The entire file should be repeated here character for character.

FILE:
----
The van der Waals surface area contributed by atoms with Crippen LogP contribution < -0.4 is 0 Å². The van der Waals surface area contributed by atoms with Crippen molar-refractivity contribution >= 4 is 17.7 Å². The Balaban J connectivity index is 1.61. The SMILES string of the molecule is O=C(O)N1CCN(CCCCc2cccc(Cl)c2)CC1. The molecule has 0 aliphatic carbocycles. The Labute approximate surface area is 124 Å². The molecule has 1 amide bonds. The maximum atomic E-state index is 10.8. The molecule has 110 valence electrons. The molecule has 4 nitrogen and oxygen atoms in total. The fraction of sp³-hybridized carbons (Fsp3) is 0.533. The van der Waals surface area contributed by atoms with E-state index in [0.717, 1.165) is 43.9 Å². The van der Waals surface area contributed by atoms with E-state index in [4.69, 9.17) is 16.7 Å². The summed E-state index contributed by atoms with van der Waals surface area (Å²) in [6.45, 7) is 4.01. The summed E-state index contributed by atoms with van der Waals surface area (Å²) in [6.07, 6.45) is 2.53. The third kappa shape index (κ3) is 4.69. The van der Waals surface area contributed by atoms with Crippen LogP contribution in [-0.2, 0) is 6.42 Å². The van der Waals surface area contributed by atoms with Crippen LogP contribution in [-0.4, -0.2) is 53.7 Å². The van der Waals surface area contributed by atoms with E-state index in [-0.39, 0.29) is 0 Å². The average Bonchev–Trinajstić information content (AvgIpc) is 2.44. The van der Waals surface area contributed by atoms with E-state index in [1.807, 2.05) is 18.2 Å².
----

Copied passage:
The van der Waals surface area contributed by atoms with Crippen LogP contribution < -0.4 is 0 Å². The van der Waals surface area contributed by atoms with Crippen molar-refractivity contribution >= 4 is 17.7 Å². The Balaban J connectivity index is 1.61. The SMILES string of the molecule is O=C(O)N1CCN(CCCCc2cccc(Cl)c2)CC1. The molecule has 0 aliphatic carbocycles. The Labute approximate surface area is 124 Å². The molecule has 1 amide bonds. The maximum atomic E-state index is 10.8. The molecule has 110 valence electrons. The molecule has 4 nitrogen and oxygen atoms in total. The fraction of sp³-hybridized carbons (Fsp3) is 0.533. The van der Waals surface area contributed by atoms with E-state index in [0.717, 1.165) is 43.9 Å². The van der Waals surface area contributed by atoms with E-state index in [4.69, 9.17) is 16.7 Å². The summed E-state index contributed by atoms with van der Waals surface area (Å²) in [6.45, 7) is 4.01. The summed E-state index contributed by atoms with van der Waals surface area (Å²) in [6.07, 6.45) is 2.53. The third kappa shape index (κ3) is 4.69. The van der Waals surface area contributed by atoms with Crippen LogP contribution in [-0.2, 0) is 6.42 Å². The van der Waals surface area contributed by atoms with Crippen LogP contribution in [-0.4, -0.2) is 53.7 Å². The van der Waals surface area contributed by atoms with E-state index in [-0.39, 0.29) is 0 Å². The average Bonchev–Trinajstić information content (AvgIpc) is 2.44. The van der Waals surface area contributed by atoms with E-state index in [1.807, 2.05) is 18.2 Å².